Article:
Exclusive-India seeks to restart stalled Adani coal import probe By Reuters

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© Reuters. File photo: Indian billionaire Gautam Adani addresses delegates during the Bengal Global Business Summit in Kolkata, India on April 20, 2022. Reuters/Rupak De Chaudhary/File Photo

By Arpan Chaturvedi and Aditya Kalra

NEW DELHI (Reuters) – Indian investigators are seeking to reopen the probe into Adani Group over alleged overvaluation of coal imports and have asked the Supreme Court to allow them to collect evidence from Singapore, they say. That the company had thwarted the move for years, legal documents show.

The Directorate of Revenue Intelligence has been trying to obtain transaction documents related to Adani’s transactions from Singapore authorities since 2016. The agency suspects that many of the group’s coal shipments imported from Indonesian suppliers were billed at higher prices on paper, first to its Singapore unit, Adani Global Pte, and then to its Indian branches.

Adani Enterprises, led by billionaire Gautam Adani, and its subsidiaries have successfully mounted repeated legal challenges in India and Singapore to block the release of the documents, court documents show. Adani has denied wrongdoing, saying Indian authorities had assessed the coal shipments before releasing them from ports.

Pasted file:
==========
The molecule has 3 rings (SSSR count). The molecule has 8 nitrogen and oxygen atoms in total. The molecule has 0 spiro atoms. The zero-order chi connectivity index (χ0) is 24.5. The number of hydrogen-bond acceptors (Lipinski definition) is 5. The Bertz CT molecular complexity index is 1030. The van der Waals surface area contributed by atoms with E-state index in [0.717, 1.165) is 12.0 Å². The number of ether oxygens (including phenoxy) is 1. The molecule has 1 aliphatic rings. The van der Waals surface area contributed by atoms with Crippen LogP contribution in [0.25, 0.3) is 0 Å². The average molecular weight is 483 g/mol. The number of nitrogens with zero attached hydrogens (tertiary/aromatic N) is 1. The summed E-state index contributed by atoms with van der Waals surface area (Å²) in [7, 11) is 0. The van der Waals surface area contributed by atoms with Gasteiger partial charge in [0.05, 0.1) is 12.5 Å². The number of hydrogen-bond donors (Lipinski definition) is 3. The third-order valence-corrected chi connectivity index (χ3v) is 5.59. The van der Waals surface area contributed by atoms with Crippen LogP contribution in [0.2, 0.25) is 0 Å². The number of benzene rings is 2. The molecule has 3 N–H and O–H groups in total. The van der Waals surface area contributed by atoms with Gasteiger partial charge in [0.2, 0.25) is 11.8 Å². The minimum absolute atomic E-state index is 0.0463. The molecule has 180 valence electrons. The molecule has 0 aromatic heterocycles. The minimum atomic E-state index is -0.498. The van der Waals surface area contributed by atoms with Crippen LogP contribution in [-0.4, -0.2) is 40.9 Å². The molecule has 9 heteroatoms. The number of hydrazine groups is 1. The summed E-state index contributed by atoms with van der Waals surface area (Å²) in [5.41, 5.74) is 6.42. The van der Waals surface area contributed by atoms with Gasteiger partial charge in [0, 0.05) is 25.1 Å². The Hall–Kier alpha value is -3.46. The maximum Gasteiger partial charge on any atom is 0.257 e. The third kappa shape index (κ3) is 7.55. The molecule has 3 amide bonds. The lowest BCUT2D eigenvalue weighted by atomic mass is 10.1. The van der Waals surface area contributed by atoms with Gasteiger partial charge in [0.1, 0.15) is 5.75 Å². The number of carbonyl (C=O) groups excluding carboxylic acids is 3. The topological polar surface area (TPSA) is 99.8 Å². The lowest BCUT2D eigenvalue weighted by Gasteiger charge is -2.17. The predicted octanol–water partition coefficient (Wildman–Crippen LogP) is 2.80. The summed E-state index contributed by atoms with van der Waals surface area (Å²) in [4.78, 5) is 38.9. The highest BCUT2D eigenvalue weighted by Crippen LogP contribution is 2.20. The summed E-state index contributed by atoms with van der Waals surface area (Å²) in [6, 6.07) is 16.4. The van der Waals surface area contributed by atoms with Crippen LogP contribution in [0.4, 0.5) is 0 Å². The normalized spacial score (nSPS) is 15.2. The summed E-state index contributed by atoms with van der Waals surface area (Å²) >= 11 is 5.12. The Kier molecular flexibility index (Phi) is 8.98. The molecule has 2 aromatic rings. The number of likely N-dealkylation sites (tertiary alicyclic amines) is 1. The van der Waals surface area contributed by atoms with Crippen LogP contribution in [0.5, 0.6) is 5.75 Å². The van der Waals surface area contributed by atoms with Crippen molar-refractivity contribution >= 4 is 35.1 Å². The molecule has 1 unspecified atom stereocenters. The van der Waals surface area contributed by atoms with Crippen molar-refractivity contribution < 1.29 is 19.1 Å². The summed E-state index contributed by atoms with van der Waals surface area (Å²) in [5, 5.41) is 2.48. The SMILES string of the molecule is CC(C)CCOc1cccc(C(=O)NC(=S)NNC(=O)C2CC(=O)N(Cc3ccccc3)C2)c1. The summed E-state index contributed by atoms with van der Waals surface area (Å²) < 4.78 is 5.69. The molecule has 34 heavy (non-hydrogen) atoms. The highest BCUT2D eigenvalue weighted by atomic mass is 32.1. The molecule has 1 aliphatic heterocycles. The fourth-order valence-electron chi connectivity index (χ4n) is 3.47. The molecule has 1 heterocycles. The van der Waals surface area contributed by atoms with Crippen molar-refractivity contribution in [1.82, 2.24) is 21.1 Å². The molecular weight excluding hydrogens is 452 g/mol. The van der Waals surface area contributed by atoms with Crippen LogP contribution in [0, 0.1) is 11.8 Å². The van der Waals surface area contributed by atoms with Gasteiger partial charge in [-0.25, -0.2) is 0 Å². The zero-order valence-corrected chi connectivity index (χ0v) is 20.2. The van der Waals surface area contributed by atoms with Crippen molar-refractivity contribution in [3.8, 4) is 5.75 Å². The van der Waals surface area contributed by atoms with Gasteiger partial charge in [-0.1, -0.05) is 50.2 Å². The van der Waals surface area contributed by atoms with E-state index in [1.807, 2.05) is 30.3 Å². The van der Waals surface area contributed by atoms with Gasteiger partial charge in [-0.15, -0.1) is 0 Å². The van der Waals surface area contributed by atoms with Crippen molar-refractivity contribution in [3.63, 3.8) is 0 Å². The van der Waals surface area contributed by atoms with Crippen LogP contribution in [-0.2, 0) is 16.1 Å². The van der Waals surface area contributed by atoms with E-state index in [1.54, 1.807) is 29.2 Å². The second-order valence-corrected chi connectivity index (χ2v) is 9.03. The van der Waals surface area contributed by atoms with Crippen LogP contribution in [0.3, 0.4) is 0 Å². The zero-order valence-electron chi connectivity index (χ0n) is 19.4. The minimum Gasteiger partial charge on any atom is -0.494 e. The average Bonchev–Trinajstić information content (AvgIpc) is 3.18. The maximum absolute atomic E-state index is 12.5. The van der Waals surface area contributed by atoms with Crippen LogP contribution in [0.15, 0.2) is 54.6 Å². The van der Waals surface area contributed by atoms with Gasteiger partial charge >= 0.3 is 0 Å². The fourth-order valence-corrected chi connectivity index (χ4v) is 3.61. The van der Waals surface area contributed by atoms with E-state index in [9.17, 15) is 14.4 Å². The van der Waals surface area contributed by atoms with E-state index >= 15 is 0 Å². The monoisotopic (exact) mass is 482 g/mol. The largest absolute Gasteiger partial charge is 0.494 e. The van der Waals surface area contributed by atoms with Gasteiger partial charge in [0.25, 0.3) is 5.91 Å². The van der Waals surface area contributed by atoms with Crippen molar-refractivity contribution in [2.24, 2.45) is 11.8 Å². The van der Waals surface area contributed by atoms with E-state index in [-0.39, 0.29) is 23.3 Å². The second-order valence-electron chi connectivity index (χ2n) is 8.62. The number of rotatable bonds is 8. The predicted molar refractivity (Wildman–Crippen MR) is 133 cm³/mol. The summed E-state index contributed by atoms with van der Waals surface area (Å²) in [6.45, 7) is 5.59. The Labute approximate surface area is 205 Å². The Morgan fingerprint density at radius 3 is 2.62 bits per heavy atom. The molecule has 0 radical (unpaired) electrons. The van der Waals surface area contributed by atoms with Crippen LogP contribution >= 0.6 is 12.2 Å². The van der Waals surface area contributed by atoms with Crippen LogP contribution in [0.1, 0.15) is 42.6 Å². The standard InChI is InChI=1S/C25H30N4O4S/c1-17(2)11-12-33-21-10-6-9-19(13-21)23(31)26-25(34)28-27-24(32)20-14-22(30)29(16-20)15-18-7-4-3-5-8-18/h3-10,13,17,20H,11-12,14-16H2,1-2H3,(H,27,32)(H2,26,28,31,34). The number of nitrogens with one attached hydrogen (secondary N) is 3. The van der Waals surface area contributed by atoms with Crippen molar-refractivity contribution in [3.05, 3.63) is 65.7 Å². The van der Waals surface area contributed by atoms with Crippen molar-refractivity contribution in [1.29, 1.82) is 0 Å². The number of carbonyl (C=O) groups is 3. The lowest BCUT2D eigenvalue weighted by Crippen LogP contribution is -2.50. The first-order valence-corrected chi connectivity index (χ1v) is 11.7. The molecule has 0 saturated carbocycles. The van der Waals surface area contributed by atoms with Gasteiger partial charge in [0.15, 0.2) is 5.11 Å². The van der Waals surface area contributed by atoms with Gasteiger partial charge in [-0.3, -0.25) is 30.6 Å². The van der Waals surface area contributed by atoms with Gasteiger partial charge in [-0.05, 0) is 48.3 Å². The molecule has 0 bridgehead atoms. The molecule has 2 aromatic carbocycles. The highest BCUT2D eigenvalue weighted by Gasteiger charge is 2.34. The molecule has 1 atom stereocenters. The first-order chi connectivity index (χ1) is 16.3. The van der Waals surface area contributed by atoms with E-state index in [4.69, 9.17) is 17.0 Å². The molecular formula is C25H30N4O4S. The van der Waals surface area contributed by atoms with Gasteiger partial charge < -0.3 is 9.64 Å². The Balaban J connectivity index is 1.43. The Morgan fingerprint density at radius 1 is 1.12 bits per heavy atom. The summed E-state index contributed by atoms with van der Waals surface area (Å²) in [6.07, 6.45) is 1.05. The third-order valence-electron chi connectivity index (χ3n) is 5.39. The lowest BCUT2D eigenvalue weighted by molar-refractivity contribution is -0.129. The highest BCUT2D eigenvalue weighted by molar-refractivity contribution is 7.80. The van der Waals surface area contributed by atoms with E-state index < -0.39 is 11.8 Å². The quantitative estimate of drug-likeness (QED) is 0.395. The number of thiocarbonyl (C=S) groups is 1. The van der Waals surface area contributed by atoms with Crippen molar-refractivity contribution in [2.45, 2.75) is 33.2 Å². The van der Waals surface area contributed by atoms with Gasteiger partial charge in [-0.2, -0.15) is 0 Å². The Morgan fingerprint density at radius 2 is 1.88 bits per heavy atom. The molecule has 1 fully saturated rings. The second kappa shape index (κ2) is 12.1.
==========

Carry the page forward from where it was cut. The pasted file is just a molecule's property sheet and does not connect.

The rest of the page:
In an October 9 legal filing, which Reuters is reporting for the first time, the revenue intelligence agency asked India’s Supreme Court to vacate a previous lower court order that had given Adani permission to prevent authorities from collecting evidence from Singapore. Was allowed.

Indian officials disputed Adani’s contention that the agency did not follow “due process”, saying in the filing that it had approval to seek information from the Southeast Asian city-state under the Mutual Legal Assistance Treaty.

“Permission to follow this route was obtained from the Ministry of Finance as well as the Ministry of Home Affairs,” the 25-page filing said. It added that the investigation is “fully in compliance”.

In a statement to Reuters, Adani Group said it had “fully cooperated” with authorities by providing details and documents sought more than four years ago and that “no shortcomings or objections” had been pointed out by investigators thereafter. .

The Indian Revenue Agency did not respond to Reuters questions.

The effort to revive coal scrutiny comes amid broader regulatory scrutiny of Adani since Hindenburg Research in January accused the tycoon and his group of improper use of tax havens and stock manipulation.

Despite Adani’s denial, the short seller’s report caused the group’s shares to fall by $150 billion. The Supreme Court of India is also monitoring the market regulator’s investigation into Hindenburg’s allegations.

Amid and ahead of the results of India’s 2024 election, political opponents have increased pressure on Prime Minister Narendra Modi’s administration, accusing it of bias towards Adani in government decisions.